(Wired) – The call came while Hal Finney was in the final stages of his five-year battle with Lou Gehrig’s disease. When the phone rang, his wife Fran was giving him a shower, with help from his nurse. Fran took the call, which came from a 911 emergency dispatch operator. “Are you OK?” the voice asked. “Is anyone being attacked in your house?”
Fran didn’t quite know what to make of the bizarre call, and the operator kept talking, in rather pleasant tones. “I need to let you know that you are about to have a SWAT team come to your home,” the voice said, “and they’re going to ask you to leave.”
When Fran poked her head out the door of her Santa Barbara home, she found the building surrounded by police, and a helicopter buzzing in the air above. It was just days after a disturbed young man named Elliot Rodger had killed six people near Santa Barbara’s University of California campus and the police were especially concerned. The cops yelled at her to drop her telephone and come out onto the lawn, and that’s what she did, leaving her disabled husband, her son Jason, and the nurse in house behind her.
The police eventually cleared the building, and Hal Finney, a noted computer cryptography expert, waited on the lawn for a half hour, shivering in the morning air. Fran worried that Hal, who was unable to swallow, might choke on his own saliva. “I was just panicking that he was going to need suction or something,” she says. “He didn’t have anything with him except his ventilator.”
The Finneys were the victims of a “swatting,” a nasty online hoax where the perpetrator calls up emergency dispatch using a spoofed telephone number and pretends to have committed a heinous crime in the hopes of provoking an armed police response to the victim’s home. In this case, the caller phoned 911, announced that he had just murdered two people, and said was going to kill himself too.
For a year, the caller had been demanding that the Finneys pay an extortion fee of 1,000 bitcoin—worth more than $400,000 at the time—and according to Fran Finney, the FBI agents working the case believe that Hal was just one of several people extorted in this way by the caller. The incident further exposes the rather bizarre and often criminal element that continues to hover around bitcoin, a digital currency that grew out of the internet underworld but has since expanded into the mainstream.
Previously, Fran Finney has not publicly spoken about this incident for fear of compromising the investigation, but she spoke with WIRED after the investigating agent gave her the go-ahead. The FBI did not have a comment for this story.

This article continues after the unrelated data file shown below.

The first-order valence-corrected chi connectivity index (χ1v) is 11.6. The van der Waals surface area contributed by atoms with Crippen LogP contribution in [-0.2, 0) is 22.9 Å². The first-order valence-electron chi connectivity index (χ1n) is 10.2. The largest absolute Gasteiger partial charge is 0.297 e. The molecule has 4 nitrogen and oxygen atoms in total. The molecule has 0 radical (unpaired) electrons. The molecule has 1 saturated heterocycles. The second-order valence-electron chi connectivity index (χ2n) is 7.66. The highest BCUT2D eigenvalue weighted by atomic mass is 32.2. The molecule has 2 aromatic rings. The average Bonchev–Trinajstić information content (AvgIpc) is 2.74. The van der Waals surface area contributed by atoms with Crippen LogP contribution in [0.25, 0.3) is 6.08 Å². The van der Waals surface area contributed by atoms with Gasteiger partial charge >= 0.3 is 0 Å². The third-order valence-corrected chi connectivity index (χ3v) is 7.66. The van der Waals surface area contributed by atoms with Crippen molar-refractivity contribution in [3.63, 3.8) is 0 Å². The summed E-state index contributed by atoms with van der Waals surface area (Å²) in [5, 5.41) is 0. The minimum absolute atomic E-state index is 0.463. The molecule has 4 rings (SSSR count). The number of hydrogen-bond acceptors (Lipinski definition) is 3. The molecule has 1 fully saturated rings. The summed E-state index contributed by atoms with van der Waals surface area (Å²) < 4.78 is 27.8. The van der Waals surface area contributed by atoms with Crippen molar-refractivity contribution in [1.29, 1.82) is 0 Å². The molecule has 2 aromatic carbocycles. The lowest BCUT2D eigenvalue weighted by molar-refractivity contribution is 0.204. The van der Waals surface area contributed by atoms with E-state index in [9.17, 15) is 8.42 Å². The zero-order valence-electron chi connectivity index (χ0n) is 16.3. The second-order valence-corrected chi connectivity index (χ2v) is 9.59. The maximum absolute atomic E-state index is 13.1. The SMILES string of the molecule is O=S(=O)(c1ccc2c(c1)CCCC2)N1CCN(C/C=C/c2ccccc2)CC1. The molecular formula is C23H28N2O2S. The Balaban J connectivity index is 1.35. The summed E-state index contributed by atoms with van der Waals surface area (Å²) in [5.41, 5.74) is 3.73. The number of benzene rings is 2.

What I’m angry about is it took away some of the peace that he could have had for the last few months of his life.
When someone calling himself Satoshi Nakamoto first proposed the idea of bitcoin back in 2008, his ideas went largely unnoticed. But Hal Finney paid attention. He quickly became one of the world’s first bitcoin users. That early enthusiasm proved lucrative for Hal Finney, allowing him to join the digital currency’s network and “mine” many bitcoins during the early days. The stash helped the Finneys cover Hal’s medical expenses, but it also came at a price.
Hal Finney died in August, and his wife Fran says he spent his final months being harassed by the online extortionist. He called the Finney’s home number nine times in the two months after the attack, threatening to assault family members and expose their personal information. “What I’m angry about is it took away some of the peace that he could have had for the last few months of his life,” she says. “This was taking up a lot of his emotional energy.”
Roger Ver, another early bitcoin adopter, believes he was victimized by the same person the week before the Finney family was swatted. That’s when someone using the names Nitrous and Savaged hacked into Ver’s email accounts and demanded that he cough up 37 bitcoins—about $20,000 at the time—in order to prevent his private information from being published online. Ver refused, and the hacker apparently backed off after Ver put a 37 bitcoin bounty on his head.
Ver, who was himself sentenced to 10 months in federal prison for illegally shipping explosive across state lines, believes that Savaged is not only the same person who swatted Hal Finney, but also the person who gained access to Satoshi Nakamoto’s email account earlier this year. And he’s mad that this extortionist hasn’t been caught.
The “police have been devoting a huge amount of resources to track down peaceful people engaged in voluntary trade like Charlie Shrem and the operators of the Silk Road Market,” Ver says, “while evil hackers were busy terrorizing quadriplegic Hal Finney and his family.”
This article originally appeared in Wired and has been republished here for our readers. Log in below using your favorite social network and weigh in on the discussion.